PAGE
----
Where does one begin to describe something as rich as the Verbier Music Festival? Two weeks of classical music experiences in mid-July that will enchant you in their variety and excellence. This is a smorgasbord of the world’s top talents – from young, rising students to the cream of renowned virtuosos such as pianist Evgeny Kissin, conductor Sir Simon Rattle or soprano Ying Fang.
This idyllic mountain venue two hours drive from Geneva gives artists breathing space to show their best sides in settings such as the immense Salle des Combins, the distinctive church going up from the town, or in small Masterclasses all over the village that nurture the artists of the future.
I was up there for only four days at a friend’s chalet and tried to get in as much as I could, so let me start selfishly with my very favorite – the young Japanese Mao Fujita who I saw for the first time this past week playing Beethoven’s 2nd piano concerto with the grand festival orchestra conducted by the Verbier regular, Gabor Takacs-Nagy. This diminutive, adorable-looking 23-year old, who has already picked up many prestigious prizes and has been part of the festival’s student Academy, plays the piano with an assurance, sensitivity and maturity that could match any of the established greats.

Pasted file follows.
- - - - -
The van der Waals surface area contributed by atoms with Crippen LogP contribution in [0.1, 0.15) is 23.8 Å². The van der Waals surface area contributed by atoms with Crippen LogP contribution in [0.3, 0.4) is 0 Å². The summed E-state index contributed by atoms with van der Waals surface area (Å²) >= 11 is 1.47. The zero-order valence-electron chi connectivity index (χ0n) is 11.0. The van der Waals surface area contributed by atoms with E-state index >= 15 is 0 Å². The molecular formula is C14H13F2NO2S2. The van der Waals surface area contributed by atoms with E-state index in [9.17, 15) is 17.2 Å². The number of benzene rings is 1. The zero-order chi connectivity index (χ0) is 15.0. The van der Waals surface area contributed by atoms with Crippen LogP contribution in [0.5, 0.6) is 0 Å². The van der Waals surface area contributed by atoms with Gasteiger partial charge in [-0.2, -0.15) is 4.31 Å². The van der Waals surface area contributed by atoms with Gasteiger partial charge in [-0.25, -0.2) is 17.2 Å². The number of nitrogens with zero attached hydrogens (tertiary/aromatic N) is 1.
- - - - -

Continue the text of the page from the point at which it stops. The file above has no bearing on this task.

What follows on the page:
Fujita exudes such joy, an almost trance-like ease yet fervour, with an angelic smile on his face, that he is simply one with the music. His small hands look loose and elastic, gliding like gentle, friendly spiders along the keys, as though he had written the notes. Or as though he was the composer and the piano itself, enthralled with every lilt of the melody.
Two days later he played Ravel and Arenski at the church in a trio with violinist Marc Bouchkov and cellist Zlatomir Fung. It was once again a sublime, energizing moment, with multiple encores. This is an artist to watch and follow.
But then the festival has more than just one brilliant new find, so let me not get carried away…
There was an exceptional, late-evening performance of an adapted play called “Address Unknown” about a tragic relationship in the 1930s between two partners in an art gallery. One was Max, a Jew living in the U.S., the other was Martin, a gentile who had moved back to Germany. Their letters to each other describe the crumbling of their friendship due to their diverging views of the new “Führer” of Germany, the fate of Max’s sister in Berlin, and a subsequent revenge.
The surprising element of the evening was that Max was performed by the Russian pianist Evgeny Kissin, and Martin was played by the American baritone Thomas Hampson. Multi-talented, these artists!
And then there were the morning and afternoon Masterclasses on all sorts of instruments, groups and voices. Those are popular as they are free and especially welcome as concert tickets are quite steep in price, and one gets to experience the art of music instruction. These are the lucky young artists from around the world who have been chosen to be part of the Verbier Academy, which has as its goal the introduction of future talents. They are also presented in various Spotlight Concerts throughout the festival, again for free.